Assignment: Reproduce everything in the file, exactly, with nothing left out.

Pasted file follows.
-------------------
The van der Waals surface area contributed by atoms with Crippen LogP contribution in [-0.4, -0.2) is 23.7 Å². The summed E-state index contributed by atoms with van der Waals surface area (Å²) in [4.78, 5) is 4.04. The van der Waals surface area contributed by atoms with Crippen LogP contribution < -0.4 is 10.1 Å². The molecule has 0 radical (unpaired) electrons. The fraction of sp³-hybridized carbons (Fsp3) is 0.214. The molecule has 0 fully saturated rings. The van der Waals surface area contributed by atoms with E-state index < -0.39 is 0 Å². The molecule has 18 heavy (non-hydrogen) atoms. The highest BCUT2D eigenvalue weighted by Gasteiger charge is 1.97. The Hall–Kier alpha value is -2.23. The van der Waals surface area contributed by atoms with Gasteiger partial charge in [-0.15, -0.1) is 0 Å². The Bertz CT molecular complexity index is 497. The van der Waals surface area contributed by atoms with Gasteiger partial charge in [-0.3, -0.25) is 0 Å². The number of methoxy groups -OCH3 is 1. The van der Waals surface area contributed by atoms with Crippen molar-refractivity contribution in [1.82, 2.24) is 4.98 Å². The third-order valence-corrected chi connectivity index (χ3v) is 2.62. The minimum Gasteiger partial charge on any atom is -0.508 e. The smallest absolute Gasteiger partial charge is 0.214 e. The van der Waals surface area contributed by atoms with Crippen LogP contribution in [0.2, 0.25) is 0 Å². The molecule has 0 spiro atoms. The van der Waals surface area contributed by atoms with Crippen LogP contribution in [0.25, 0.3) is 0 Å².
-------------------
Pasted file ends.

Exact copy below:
The van der Waals surface area contributed by atoms with Crippen LogP contribution in [-0.4, -0.2) is 23.7 Å². The summed E-state index contributed by atoms with van der Waals surface area (Å²) in [4.78, 5) is 4.04. The van der Waals surface area contributed by atoms with Crippen LogP contribution < -0.4 is 10.1 Å². The molecule has 0 radical (unpaired) electrons. The fraction of sp³-hybridized carbons (Fsp3) is 0.214. The molecule has 0 fully saturated rings. The van der Waals surface area contributed by atoms with E-state index < -0.39 is 0 Å². The molecule has 18 heavy (non-hydrogen) atoms. The highest BCUT2D eigenvalue weighted by Gasteiger charge is 1.97. The Hall–Kier alpha value is -2.23. The van der Waals surface area contributed by atoms with Gasteiger partial charge in [-0.15, -0.1) is 0 Å². The Bertz CT molecular complexity index is 497. The van der Waals surface area contributed by atoms with Gasteiger partial charge in [-0.3, -0.25) is 0 Å². The number of methoxy groups -OCH3 is 1. The van der Waals surface area contributed by atoms with Crippen molar-refractivity contribution in [1.82, 2.24) is 4.98 Å². The third-order valence-corrected chi connectivity index (χ3v) is 2.62. The minimum Gasteiger partial charge on any atom is -0.508 e. The smallest absolute Gasteiger partial charge is 0.214 e. The van der Waals surface area contributed by atoms with Crippen LogP contribution in [0.2, 0.25) is 0 Å². The molecule has 0 spiro atoms. The van der Waals surface area contributed by atoms with Crippen LogP contribution in [0.25, 0.3) is 0 Å².